We went from playing the Fillmore Auditorium [in San Francisco] to playing football stadiums, so we had to figure out how to design a PA. It was getting the stage to sound good so you could perform well in the environment you were in. And it wasn’t a very good stage, either—just scaffolding and a plywood floor in the end zone of a football stadium. You start from there.
Once the technical part got solved and the PA sounded good and the lights looked good and we had video screens so people could see us and stuff, I felt the bigger the crowd was, the more I liked it and the more fun it was. We’d go out and play 90,000 people in a football stadium singing every song we played. Peter Frampton and I did that, and Fleetwood Mac and I, and the Eagles. We did a lot of football stadiums and I really enjoyed it.
“Fly Like an Eagle” (1976)
That was a long time in the making. There was an idea for a riff that I had when I was in London in 1969. I was recording at the same studio the Beatles were at and got invited to a couple sessions. The next thing I knew, Paul [McCartney] and I were jamming in the studio recording [a song called] “My Dark Hour” that had a lick that I was working on. Then four years later it grew into “Fly Like an Eagle,” which was a tune that developed over a three-year period at all our gigs.
[The “Space Intro”] was basically putting sound effects with music, creating a horizon in a record. It puts you in a place. I was interested in electronic music and I liked [avant-garde composer Karlheinz] Stockhausen. Our very first album, Children of the Future, had a lot of that on it, and Fly Like an Eagle was the point where I got all the studio technique working and we were able to put everything together. It was done just right when synthesizers showed up. It was all right on the cutting edges of everything that was going on.
When we started out in the studio, there was a union that had a law that musicians could not touch the recording console or the microphones or the equipment. So we went to the studio and we couldn’t touch anything. And there was a union guy sitting in a chair—and it was like 2 o’clock in the morning—just to make sure we didn’t touch the console and were following the rules. That’s how that part started! I was arguing with everybody, trying to fight with my ideas. But I learned a lot. I wanted to record a different way; I wanted to get a much brighter, more present sound. Eventually we got to where we could touch the console and then we started working on getting different sounds.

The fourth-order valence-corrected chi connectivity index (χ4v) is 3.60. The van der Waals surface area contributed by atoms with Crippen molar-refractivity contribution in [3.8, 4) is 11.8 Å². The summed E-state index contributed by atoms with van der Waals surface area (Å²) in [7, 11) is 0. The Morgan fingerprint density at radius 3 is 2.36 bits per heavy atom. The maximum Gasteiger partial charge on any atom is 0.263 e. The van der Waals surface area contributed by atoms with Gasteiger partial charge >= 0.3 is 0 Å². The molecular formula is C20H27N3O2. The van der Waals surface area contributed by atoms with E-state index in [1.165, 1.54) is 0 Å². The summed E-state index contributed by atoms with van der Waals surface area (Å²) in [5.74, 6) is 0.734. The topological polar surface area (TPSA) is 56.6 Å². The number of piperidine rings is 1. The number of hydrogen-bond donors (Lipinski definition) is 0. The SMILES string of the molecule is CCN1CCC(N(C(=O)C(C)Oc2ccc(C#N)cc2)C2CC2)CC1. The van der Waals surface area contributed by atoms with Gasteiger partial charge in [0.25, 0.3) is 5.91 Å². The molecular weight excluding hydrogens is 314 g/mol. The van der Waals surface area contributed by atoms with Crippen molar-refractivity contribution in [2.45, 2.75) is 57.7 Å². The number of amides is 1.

“Jungle Love” (1977)
Our bass player in the band at the time had a friend named Greg Douglass, who’s a great guitar player. They brought that tune to me on the last day of the mixing and mastering session for Book of Dreams. At the last minute, I was about to walk out when Lonnie [Turner] shows up with a three-inch plastic reel. And it’s this great tune! I didn’t know Greg, so I said, ‘Can you call him and invite him over?’ So they came over and 45 minutes later we had cut “Jungle Love.” Then Greg joined the band!
That’s a tune I wrote with a guy called Chris McCarty. The thing I love about that song is the sort of southwestern harmony that it has. That was a song we worked on for a long time to make it sound the way that it did in the studio. We had a thing called the Condor Innovator, which made your guitar sound different. It was one of the first guitar computers. So “Swingtown” was a studio production number.
Songs come lots of different ways. Sometimes they’re very fast and sometimes they’re really slow. “Abracadabra” was [the latter]. I recorded it several times and it originally had a completely different set of lyrics. I had it on an album and at the very last minute I said, “You know, I love this music but I hate these lyrics. I’m taking it off. This music’s too good. I’m not going to throw that song away.” So I pulled it off the record. Then three years later I wrote the lyrics in 15 minutes. I was out skiing and I saw Diana Ross and the Supremes. And after I came in from skiing I thought,
“Man, how would the Supremes do this song?” So I wrote “Abracadabra.”
“I Wanna Make the World Turn Around” (1986)
I went to see Kenny G play in Seattle when we both lived there. I saw him open for the Pointer Sisters and he was amazing. I was in the studio at the time so I called him up and said, “Kenny, can you come over and do a part on my song?” This was before Kenny made it. He came over early; he warmed up, and was so pro. He played that solo, and he was done as soon as he did it. The thing that was great about it was he played it with a lot of heart. You wanted to keep him there all day long and go, “Hey Kenny, listen to this song! What can you do on this one?” About eight or nine months later, this guy with really long curly hair had a whole fancy band. I didn’t recognize him at first, but it was Kenny! We were at a rehearsal space to gear up to go tour. In that eight or nine months he had taken the whole world by storm. He was just a phenomenal instrumentalist.